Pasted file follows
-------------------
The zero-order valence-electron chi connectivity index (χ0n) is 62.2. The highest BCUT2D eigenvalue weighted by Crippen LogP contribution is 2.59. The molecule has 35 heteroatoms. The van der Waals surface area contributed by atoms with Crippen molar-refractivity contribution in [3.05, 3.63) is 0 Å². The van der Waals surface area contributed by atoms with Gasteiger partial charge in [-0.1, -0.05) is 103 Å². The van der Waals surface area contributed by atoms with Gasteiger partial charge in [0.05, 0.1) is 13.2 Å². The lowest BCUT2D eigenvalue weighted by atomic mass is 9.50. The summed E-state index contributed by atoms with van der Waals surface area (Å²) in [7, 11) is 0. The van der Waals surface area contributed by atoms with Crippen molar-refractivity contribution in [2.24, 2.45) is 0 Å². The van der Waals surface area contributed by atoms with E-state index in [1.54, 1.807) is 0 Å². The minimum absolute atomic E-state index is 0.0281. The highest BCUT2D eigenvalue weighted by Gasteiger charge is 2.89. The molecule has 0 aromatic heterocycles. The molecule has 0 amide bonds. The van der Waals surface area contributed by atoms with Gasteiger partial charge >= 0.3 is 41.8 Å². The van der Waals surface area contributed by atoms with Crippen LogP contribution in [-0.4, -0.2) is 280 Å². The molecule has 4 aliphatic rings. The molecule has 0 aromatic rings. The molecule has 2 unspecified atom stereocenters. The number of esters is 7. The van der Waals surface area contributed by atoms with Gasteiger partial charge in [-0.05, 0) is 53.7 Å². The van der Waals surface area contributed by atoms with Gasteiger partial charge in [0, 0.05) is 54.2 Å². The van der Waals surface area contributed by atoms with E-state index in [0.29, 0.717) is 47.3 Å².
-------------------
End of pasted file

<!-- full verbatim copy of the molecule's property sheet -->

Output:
The zero-order valence-electron chi connectivity index (χ0n) is 62.2. The highest BCUT2D eigenvalue weighted by Crippen LogP contribution is 2.59. The molecule has 35 heteroatoms. The van der Waals surface area contributed by atoms with Crippen molar-refractivity contribution in [3.05, 3.63) is 0 Å². The van der Waals surface area contributed by atoms with Gasteiger partial charge in [-0.1, -0.05) is 103 Å². The van der Waals surface area contributed by atoms with Gasteiger partial charge in [0.05, 0.1) is 13.2 Å². The lowest BCUT2D eigenvalue weighted by atomic mass is 9.50. The summed E-state index contributed by atoms with van der Waals surface area (Å²) in [7, 11) is 0. The van der Waals surface area contributed by atoms with Crippen molar-refractivity contribution in [2.24, 2.45) is 0 Å². The van der Waals surface area contributed by atoms with E-state index in [1.54, 1.807) is 0 Å². The minimum absolute atomic E-state index is 0.0281. The highest BCUT2D eigenvalue weighted by Gasteiger charge is 2.89. The molecule has 0 aromatic heterocycles. The molecule has 0 amide bonds. The van der Waals surface area contributed by atoms with Gasteiger partial charge >= 0.3 is 41.8 Å². The van der Waals surface area contributed by atoms with Crippen LogP contribution in [-0.4, -0.2) is 280 Å². The molecule has 4 aliphatic rings. The molecule has 0 aromatic rings. The molecule has 2 unspecified atom stereocenters. The number of esters is 7. The van der Waals surface area contributed by atoms with Gasteiger partial charge in [-0.05, 0) is 53.7 Å². The van der Waals surface area contributed by atoms with Gasteiger partial charge in [0, 0.05) is 54.2 Å². The van der Waals surface area contributed by atoms with E-state index in [0.29, 0.717) is 47.3 Å².